The third lifestyle change that can help control your blood pressure is to limit the amount of alcohol you drink. Men should limit their alcohol intake to two drinks or less per day, and women (and lighter-weight men) should limit to one drink or less per day. One alcoholic drink is defined as 12 ounces of regular beer, 4 ounces of wine, or 1½ ounces of 80-proof distilled spirits (American Heart Association, 2011a).

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Stop Smoking

Smoking is a strong risk factor for high blood pressure, according to the American Heart Association (2011b). If you smoke, quitting decreases your risk for high blood pressure, as well as heart disease, and lung and other cancers. Talk to your doctor about help to stop smoking. Most communities offer programs to support you while you quit and there may be some medications that help as well. Another benefit to kicking this unhealthy habit is that you save a lot of money. Did you know if you quit smoking one pack of cigarettes a day you would save about $90 in one month and more than $1,000 in a year (American Heart Association, 2011b)?! This would give you extra cash to enjoy more active hobbies such as dancing or gardening.

Where Can I Get More Information?

The Family and Consumer Sciences (FCS) agent at your county’s UF/IFAS Extension office may have more information and/or classes for you to attend. Also, a registered dietitian (RD) can provide reliable information.

For more information about high blood pressure, see Healthy Living: High Blood Pressure (FCS8599) at

For information on how to make better dietary choices using the food label, see Healthy Eating: Understanding the Nutrition Facts Label (FCS8883) at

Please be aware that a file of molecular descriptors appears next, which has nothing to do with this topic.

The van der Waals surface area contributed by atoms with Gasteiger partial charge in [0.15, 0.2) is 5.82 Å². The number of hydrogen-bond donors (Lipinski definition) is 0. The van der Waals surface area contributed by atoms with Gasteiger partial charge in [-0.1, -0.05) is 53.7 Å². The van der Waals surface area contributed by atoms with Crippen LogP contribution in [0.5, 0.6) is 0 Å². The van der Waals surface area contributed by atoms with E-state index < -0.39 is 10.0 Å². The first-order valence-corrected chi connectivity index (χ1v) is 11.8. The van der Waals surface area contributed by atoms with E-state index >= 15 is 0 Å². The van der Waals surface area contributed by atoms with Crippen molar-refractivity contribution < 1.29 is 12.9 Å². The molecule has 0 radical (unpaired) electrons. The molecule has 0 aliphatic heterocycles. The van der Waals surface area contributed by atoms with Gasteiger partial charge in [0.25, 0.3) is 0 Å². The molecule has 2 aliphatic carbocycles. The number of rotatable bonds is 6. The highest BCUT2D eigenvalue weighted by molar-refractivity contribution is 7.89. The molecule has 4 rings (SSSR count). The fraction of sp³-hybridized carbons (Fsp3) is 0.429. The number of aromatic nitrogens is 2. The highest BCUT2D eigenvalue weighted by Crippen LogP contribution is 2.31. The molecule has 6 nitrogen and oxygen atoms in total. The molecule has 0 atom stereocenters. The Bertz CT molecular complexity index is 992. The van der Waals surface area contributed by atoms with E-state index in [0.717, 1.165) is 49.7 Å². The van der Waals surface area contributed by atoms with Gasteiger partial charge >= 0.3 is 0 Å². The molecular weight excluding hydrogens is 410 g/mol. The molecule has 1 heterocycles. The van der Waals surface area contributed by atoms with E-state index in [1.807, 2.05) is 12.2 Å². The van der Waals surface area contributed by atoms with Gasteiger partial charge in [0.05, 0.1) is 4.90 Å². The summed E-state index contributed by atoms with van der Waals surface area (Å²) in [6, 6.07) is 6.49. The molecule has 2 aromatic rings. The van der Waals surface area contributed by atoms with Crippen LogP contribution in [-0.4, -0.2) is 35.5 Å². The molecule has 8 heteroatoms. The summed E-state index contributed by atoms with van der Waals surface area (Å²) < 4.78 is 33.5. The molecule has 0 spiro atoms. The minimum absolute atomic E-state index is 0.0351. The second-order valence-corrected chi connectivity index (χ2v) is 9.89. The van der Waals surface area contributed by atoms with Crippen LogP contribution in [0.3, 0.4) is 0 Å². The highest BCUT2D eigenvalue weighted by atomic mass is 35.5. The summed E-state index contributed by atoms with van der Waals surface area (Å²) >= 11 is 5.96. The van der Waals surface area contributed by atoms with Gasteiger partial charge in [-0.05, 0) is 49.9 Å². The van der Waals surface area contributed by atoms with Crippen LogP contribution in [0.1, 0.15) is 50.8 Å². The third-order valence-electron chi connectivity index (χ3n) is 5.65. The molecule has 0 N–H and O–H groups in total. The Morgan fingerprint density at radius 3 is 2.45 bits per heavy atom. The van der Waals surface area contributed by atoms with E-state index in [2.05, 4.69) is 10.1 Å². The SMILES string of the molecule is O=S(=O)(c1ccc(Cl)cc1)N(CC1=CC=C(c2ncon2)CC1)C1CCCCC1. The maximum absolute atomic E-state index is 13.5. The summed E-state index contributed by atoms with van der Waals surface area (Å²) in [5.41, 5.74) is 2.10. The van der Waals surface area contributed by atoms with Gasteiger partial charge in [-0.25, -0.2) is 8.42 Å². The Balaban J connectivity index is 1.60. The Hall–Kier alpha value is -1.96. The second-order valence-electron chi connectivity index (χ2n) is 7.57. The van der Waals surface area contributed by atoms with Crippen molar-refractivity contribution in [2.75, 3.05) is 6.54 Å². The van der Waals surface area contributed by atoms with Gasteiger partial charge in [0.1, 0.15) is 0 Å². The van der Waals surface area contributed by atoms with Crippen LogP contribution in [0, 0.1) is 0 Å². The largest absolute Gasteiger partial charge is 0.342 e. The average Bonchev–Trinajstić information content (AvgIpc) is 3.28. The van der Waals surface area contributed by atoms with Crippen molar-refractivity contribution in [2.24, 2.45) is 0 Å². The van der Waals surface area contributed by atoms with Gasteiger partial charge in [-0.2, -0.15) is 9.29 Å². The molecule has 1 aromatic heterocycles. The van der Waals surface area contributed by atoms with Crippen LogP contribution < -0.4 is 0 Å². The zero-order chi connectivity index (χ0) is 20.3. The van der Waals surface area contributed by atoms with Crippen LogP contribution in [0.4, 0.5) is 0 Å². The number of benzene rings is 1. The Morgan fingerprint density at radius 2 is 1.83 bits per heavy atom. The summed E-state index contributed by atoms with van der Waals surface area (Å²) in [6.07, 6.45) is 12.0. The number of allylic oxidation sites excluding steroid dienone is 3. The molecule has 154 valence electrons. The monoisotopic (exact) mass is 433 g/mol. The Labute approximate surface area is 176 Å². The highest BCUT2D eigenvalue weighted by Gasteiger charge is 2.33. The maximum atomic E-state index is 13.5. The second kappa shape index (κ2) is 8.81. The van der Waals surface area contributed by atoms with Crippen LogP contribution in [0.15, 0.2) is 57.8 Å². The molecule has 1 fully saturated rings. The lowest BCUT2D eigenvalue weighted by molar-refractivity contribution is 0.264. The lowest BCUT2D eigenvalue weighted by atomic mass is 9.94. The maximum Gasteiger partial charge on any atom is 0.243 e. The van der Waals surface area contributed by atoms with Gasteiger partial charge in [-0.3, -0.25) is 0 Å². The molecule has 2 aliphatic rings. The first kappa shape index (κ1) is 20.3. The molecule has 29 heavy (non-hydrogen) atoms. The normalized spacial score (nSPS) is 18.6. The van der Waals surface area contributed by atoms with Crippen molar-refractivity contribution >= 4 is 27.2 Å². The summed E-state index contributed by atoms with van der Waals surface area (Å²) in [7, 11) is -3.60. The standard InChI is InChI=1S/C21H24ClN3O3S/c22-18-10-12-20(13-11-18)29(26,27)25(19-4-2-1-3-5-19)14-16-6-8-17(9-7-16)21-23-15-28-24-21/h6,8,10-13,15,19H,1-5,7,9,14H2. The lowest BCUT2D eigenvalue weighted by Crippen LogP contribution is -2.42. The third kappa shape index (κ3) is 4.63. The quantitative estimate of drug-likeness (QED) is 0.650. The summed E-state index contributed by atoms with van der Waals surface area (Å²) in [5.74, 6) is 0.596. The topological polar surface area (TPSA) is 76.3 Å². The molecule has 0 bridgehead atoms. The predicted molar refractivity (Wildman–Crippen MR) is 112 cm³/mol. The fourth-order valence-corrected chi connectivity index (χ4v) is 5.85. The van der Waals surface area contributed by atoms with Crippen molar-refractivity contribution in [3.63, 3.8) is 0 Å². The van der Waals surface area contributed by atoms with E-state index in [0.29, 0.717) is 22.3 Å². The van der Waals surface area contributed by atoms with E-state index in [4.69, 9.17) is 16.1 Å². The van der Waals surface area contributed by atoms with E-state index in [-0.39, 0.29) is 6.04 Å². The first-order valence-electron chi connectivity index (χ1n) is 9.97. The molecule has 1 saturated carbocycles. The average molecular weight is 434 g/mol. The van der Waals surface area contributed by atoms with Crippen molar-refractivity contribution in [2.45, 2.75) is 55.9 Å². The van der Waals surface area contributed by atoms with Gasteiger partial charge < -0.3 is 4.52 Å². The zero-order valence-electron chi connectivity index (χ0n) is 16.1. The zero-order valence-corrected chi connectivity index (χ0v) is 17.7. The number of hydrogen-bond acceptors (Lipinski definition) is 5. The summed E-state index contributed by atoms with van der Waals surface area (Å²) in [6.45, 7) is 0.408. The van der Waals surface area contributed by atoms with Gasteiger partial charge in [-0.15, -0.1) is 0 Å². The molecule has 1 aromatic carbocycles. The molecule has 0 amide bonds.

Reliable nutrition information can also be found on the following websites:


American Heart Association. (2011a). Alcoholic beverages and cardiovascular disease. Retrieved from

American Heart Association. (2011b). Why quit smoking? Retrieved from

National Heart, Lung, and Blood Institute. (2013). Calculate your body mass index. Retrieved from

U.S. Department of Health and Human Services. (2008). 2008 physical activity guidelines for Americans. Retrieved from

World Health Organization. (2013). Obesity and overweight. Retrieved from



This document is FCS8885, one of a series of the Department of Family, Youth and Community Sciences, UF/IFAS Extension. Original publication date: October 2009. Latest revision: November 2013. Visit the EDIS website at


Karla P. Shelnutt, PhD, RD, assistant professor, Department of Family, Youth and Community Sciences, UF/IFAS Extension, Gainesville, FL 32611.

The Institute of Food and Agricultural Sciences (IFAS) is an Equal Opportunity Institution authorized to provide research, educational information and other services only to individuals and institutions that function with non-discrimination with respect to race, creed, color, religion, age, disability, sex, sexual orientation, marital status, national origin, political opinions or affiliations. For more information on obtaining other UF/IFAS Extension publications, contact your county's UF/IFAS Extension office.

U.S. Department of Agriculture, UF/IFAS Extension Service, University of Florida, IFAS, Florida A & M University Cooperative Extension Program, and Boards of County Commissioners Cooperating. Nick T. Place, dean for UF/IFAS Extension.